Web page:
ASFALISTIKOMARKETING Write what you do for 30 days. What you will learn may surprise you
It’s hard to see if we really use our time effectively. We work hard – and we are surely cramped. But do we distribute our time correctly? I have been trying to answer this question since the beginning of the year. A new book I wrote so much to me, and finally I found myself trying to cover obligations that I had neglected.
of Dorie Clark, a professional speaker and marketing strategist who teaches at Duke University
With the help of special time management, Laura Vanderkam, I decided to spend in February by watching with precision how I spend my time. It did not need anything special in terms of knowledge, just an Excel spreadsheet. The process of remembering writing things was difficult. Anyway, we are accustomed to living our lives, not recording them. However, the conclusions I reached during this month were extremely useful.
Specifically, there were four reasons for rethinking many conventional wisdom about productivity and time management. I encourage you to do your own time tracking exercise, but if you do not have time for this, here is what I learned:
The right kind of multitasking
We have all heard a lot about the dangers of multitasking – that we can not do many things at the same time effectively. This is true for some activities, but it does not matter to others. For example, almost anyone can easily listen to podcasts or audiobooks while practicing, cooking or going to work, and if you eat yourself, you can even read the time you eat.
Having the data of a month, I discovered that on average I read about 2 hours every day and 90 minutes I hear various types of content. Many people whose work takes up much of their day, wish to have more time to read and “strategic multitasking” is an amazingly easy way to do it.
There are benefits from the combination of personal and professional life
Many people still say that work and pleasure do not go together, that in this case friends and business do not mix and that you have to separate your personal life from the professional one. And it is true that for there to be a balance there must be limits. But if you enjoy what you do, your most interesting friends are often those with whom you can share both personal issues (discussing hobbies or interpersonal relationships) and those that you can work best with. As I write this article, in fact, I’m on an airplane with one of my closest friends who suggested a partnership and now we have a company together. When exercising my time tracking, I figure out if anything I do meets both criteria. This process allowed me to have 29% more time in my month or 866 hours instead of 672.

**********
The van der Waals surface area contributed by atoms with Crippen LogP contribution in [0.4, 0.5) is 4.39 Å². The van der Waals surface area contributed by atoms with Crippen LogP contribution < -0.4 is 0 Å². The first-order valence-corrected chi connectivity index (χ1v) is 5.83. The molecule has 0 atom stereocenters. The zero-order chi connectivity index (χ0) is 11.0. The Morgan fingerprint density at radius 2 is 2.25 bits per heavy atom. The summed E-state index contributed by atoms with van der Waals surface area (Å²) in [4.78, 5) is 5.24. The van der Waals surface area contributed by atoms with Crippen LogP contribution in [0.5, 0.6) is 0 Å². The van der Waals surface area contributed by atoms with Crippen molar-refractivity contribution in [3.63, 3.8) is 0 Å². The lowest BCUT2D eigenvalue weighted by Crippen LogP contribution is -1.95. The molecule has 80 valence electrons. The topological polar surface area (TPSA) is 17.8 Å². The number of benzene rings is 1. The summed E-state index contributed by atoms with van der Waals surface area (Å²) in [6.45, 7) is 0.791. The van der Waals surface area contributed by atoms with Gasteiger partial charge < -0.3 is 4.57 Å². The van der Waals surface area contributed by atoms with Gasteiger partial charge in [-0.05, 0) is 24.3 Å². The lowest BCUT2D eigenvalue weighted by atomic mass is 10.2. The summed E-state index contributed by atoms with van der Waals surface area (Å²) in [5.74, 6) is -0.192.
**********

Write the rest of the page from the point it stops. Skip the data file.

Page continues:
I also learned that I spend 19.3 hours a week with friends and 17 hours doing some form of networking. And these relationships are the core of my professional success. I could spend more time in social contacts as long as I live in a city and have no children – but the fact that my professional and personal life is connected means that my relationships are maintained irrespective of whether I spend a little longer.
Some hours are very likely to be “wasted”
I do not waste a lot of time on social media (I define “I lose” as a time that goes unnecessarily through a post without a professional purpose). In fact, it took only 2.5 hours for the entire month of February. The goal is not to optimize every minute. I would also like to at least choose how to relax and social media is not my first choice.
During the periods I fell into the “hole” of social media, a clear pattern emerged: almost always happened between 10 pm and 11 pm Despite the recent questions about Roy Baumeister’s theory of exhaustion of the ego, it seemed definitely that I was more sensitive to distraction at that time when I was exhausted from my day’s obligations but I was not tired enough to sleep. I realized that at the moment of my day my defenses were bent and now I can handle it better.